Criminal Justice Coordinating Councils (CJCCs) are how elected and appointed executive-level policymakers in local jurisdictions, and sometimes states, meet collaboratively to address issues facing the justice system and its constituent agencies. The content on this site describes CJCCs, provides specific guidance for their development and operation, and offers tips on how to sustain them.
What Is a Criminal Justice Coordinating Council?
A Criminal Justice Coordinating Council, or similarly named criminal justice planning body, is how elected and appointed executive-level policymakers in local jurisdictions, and sometimes states, meet collaboratively to address issues facing the justice system and its member agencies. CJCCs often use a data and a structured planning process proactively to address system issues, manage limited resources, make improvements to the local criminal justice system, meaningfully address crime, and enhance public safety.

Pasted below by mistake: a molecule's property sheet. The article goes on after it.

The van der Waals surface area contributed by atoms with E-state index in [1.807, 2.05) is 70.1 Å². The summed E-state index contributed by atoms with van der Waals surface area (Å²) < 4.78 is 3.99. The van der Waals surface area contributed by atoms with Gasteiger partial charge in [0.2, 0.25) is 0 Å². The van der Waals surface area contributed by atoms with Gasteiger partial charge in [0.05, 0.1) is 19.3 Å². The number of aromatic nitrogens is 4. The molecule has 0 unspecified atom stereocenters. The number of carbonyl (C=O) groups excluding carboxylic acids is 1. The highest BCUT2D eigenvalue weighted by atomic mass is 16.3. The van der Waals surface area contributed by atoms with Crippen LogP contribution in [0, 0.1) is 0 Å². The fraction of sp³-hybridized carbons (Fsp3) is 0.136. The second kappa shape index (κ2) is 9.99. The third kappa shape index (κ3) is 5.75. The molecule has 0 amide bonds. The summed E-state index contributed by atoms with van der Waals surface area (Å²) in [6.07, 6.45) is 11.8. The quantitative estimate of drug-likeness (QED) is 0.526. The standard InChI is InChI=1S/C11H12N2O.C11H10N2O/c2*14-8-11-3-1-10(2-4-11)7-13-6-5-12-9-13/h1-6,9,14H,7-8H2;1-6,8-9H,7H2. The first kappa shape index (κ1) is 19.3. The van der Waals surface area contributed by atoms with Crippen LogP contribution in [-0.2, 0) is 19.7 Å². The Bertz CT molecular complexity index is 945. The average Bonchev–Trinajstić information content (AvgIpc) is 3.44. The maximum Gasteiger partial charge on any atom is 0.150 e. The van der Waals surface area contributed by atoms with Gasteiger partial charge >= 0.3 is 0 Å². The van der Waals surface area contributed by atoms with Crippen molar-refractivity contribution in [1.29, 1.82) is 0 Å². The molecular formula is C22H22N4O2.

The CJCC typically involves justice leaders as well as stakeholders who are indirectly involved in or provide support services to the local criminal justice system. Its purpose is to provide leadership in policy and decision making for the criminal justice system through collaboration and partnership. CJCCs differ from other criminal justice decision making bodies in that they are designed to be permanent, ongoing, advisory boards that not only solve specific problems as they arise, but also more comprehensively monitor and improve the system’s functioning and manage its collective workload.
The National Institute of Corrections (NIC) created this web page to provide up-to-date resources to CJCC members, the criminal justice planners who work for CJCCs, and for other system stakeholders who are interested in establishing or improving their CJCC and system-level problem-solving and management capabilities.
Please check out the multitude of information and various links on this page and our micro-site devoted to this topic!